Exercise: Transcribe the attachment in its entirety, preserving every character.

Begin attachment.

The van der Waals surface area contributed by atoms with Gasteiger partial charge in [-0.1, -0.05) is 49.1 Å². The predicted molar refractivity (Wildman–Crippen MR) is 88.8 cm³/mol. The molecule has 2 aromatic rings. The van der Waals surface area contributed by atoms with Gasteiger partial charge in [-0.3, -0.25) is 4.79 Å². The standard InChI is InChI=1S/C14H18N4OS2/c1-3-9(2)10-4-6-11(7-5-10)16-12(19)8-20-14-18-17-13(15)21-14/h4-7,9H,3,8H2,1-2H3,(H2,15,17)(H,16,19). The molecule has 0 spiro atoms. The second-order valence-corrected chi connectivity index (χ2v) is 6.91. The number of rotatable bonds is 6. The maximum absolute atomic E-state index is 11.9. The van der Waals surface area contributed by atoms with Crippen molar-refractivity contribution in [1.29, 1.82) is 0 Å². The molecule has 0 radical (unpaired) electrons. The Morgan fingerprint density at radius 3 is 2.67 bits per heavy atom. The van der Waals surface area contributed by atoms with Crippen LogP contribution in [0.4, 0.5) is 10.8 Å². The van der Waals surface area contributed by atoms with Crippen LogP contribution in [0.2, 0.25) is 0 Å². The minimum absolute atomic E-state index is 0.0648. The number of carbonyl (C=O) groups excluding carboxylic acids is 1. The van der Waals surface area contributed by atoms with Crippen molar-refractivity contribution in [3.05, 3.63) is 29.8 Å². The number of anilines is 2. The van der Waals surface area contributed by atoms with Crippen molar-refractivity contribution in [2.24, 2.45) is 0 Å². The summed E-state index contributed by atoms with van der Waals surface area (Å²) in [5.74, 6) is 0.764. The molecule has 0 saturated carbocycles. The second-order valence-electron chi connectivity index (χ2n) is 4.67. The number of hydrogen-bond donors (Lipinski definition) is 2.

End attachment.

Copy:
The van der Waals surface area contributed by atoms with Gasteiger partial charge in [-0.1, -0.05) is 49.1 Å². The predicted molar refractivity (Wildman–Crippen MR) is 88.8 cm³/mol. The molecule has 2 aromatic rings. The van der Waals surface area contributed by atoms with Gasteiger partial charge in [-0.3, -0.25) is 4.79 Å². The standard InChI is InChI=1S/C14H18N4OS2/c1-3-9(2)10-4-6-11(7-5-10)16-12(19)8-20-14-18-17-13(15)21-14/h4-7,9H,3,8H2,1-2H3,(H2,15,17)(H,16,19). The molecule has 0 spiro atoms. The second-order valence-corrected chi connectivity index (χ2v) is 6.91. The number of rotatable bonds is 6. The maximum absolute atomic E-state index is 11.9. The van der Waals surface area contributed by atoms with Crippen molar-refractivity contribution in [1.29, 1.82) is 0 Å². The molecule has 0 radical (unpaired) electrons. The Morgan fingerprint density at radius 3 is 2.67 bits per heavy atom. The van der Waals surface area contributed by atoms with Crippen LogP contribution in [0.4, 0.5) is 10.8 Å². The van der Waals surface area contributed by atoms with Crippen LogP contribution in [0.2, 0.25) is 0 Å². The minimum absolute atomic E-state index is 0.0648. The number of carbonyl (C=O) groups excluding carboxylic acids is 1. The van der Waals surface area contributed by atoms with Crippen molar-refractivity contribution in [3.05, 3.63) is 29.8 Å². The number of anilines is 2. The van der Waals surface area contributed by atoms with Crippen molar-refractivity contribution in [2.24, 2.45) is 0 Å². The summed E-state index contributed by atoms with van der Waals surface area (Å²) in [5.74, 6) is 0.764. The molecule has 0 saturated carbocycles. The second-order valence-electron chi connectivity index (χ2n) is 4.67. The number of hydrogen-bond donors (Lipinski definition) is 2.